- In his Halo Infinite review for Giantbomb, journalist Jeff Gertsmann looked at the future of game journalism;
- The author believes that reviews as they currently stand are "dead" due to the growing popularity of live-service games and subscriptions, which require a different approach than the classic review text.
The release of Halo Infinite is just around the corner, which means you can already find quite a few reviews online describing Master Chief's latest endeavor. The vast majority of these reviews are favorable (86% average on Metacritic), with critics praising the game's good single-player mode and solid storyline. Reviewer Jeff Gertsmann from Giantbomb in his text pointed out, however, that judging Halo Infinite is not easy if you want to stick to the canon of video game reviews. The same applies to many modern productions.
What does Gertsmann see as the problem? There are at least a few aspects to this issue, but it all boils down to the fact that it's the reviewer's authority to tell gamers whether they should spend money on a given title. And that's becoming increasingly difficult in the age of live-service games and subscriptions like Game Pass. Because if Infinite (not counting the free multiplayer) is included in a subscription from day one, why buy the "proper" version? The same goes for free-to-play games. And for long-lived games, it's hard to expect a review at launch to be as accurate a year after release, when the game may already look completely different.
"Video game reviews have meant a lot of things to a lot of people over the years. To me, traditionally, the scored video game review is meant to serve as some sort of helpful advice for players who are on the fence about a particular product. When there was money on the line, I wanted to be there to help. At this point, I've written well over a thousand of these things. Timely reviews of new games couldn't be beat for the first decade or so of my career. They'd sit in the top slot, the traffic would roll in, everyone was... well, maybe not happy, but at least they clicked on a thing and perhaps glanced at the last paragraph of what I had to say about a game. This was the way of the world. The games cost money, I hate to see people waste money on bad games, and me and the people I worked with on the reviews team were the people who held the line in an attempt to keep you from blowing money on bad games. Simple, right?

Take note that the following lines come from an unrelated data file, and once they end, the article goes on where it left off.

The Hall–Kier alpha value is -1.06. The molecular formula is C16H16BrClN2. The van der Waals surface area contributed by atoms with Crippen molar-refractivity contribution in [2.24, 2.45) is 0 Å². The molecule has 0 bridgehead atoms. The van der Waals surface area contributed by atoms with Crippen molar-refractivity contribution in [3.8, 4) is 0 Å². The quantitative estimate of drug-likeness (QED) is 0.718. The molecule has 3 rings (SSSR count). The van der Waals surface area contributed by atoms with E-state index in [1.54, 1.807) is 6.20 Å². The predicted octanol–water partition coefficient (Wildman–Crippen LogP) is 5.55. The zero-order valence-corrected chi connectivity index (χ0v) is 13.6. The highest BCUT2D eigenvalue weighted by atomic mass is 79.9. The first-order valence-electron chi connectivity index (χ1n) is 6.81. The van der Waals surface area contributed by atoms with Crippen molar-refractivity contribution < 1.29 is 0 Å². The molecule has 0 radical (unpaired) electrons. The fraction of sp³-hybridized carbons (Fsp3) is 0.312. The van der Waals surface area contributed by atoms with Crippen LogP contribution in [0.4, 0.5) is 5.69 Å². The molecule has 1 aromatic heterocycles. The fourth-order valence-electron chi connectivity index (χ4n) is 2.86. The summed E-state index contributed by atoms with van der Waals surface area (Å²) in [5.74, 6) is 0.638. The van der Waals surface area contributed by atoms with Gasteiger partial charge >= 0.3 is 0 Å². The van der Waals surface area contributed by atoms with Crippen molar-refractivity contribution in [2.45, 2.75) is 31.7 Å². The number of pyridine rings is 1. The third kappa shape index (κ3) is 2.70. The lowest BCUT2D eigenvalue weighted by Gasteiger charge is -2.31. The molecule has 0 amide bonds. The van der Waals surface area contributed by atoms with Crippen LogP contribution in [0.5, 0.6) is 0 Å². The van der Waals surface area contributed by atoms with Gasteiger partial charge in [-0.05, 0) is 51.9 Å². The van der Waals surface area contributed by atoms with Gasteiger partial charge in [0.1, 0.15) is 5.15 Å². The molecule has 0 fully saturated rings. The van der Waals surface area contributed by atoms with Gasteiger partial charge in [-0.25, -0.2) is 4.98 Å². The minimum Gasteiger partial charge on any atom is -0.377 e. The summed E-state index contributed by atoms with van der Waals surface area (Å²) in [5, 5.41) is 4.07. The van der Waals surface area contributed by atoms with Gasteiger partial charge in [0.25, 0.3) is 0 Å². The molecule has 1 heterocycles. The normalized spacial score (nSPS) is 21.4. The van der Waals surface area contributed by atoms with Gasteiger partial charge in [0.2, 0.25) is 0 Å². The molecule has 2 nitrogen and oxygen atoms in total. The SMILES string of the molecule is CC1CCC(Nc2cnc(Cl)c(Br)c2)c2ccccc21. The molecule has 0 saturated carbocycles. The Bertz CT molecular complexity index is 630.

When the game is free and the subscription service is already something I'd recommend with or without the existence of this particular game, what purpose does that type of review serve? I could sit here and crank out the typical 1,500 words about The Next Halo. Playing the games takes way longer than writing about them does; it always did."
And despite the fact that Gertsmann gives Halo Infinite a positive note, he admits: "just don't ask me if I think this game is worth $60".
"Did that review serve its main purpose? I'm going to go ahead and say that you already knew if you were going to play Halo Infinite or not before you even clicked on this page. [...] People go out and wait for Metacritic averages and then, instead of using them to help determine if a game is for them or not, they instead try to assign some kind of big meaning to the number. [...]
When the games are free, we're not reviewing to help save you money. We're curating to help save you time. And this sort of information is often best conveyed in other forms. [...] As games get bigger and bigger, as the medium spreads further and further, the game-specific publication is only for the diehards, [...]
All you really want to know is... does it live up to the hype? Again, you don't need a score or a review to actually answer that question."
Are the words of Giantbomb's journalist a prophecy of the imminent end of video game reviews we know them? It's hard to say, but it's hard not to agree with many of his arguments.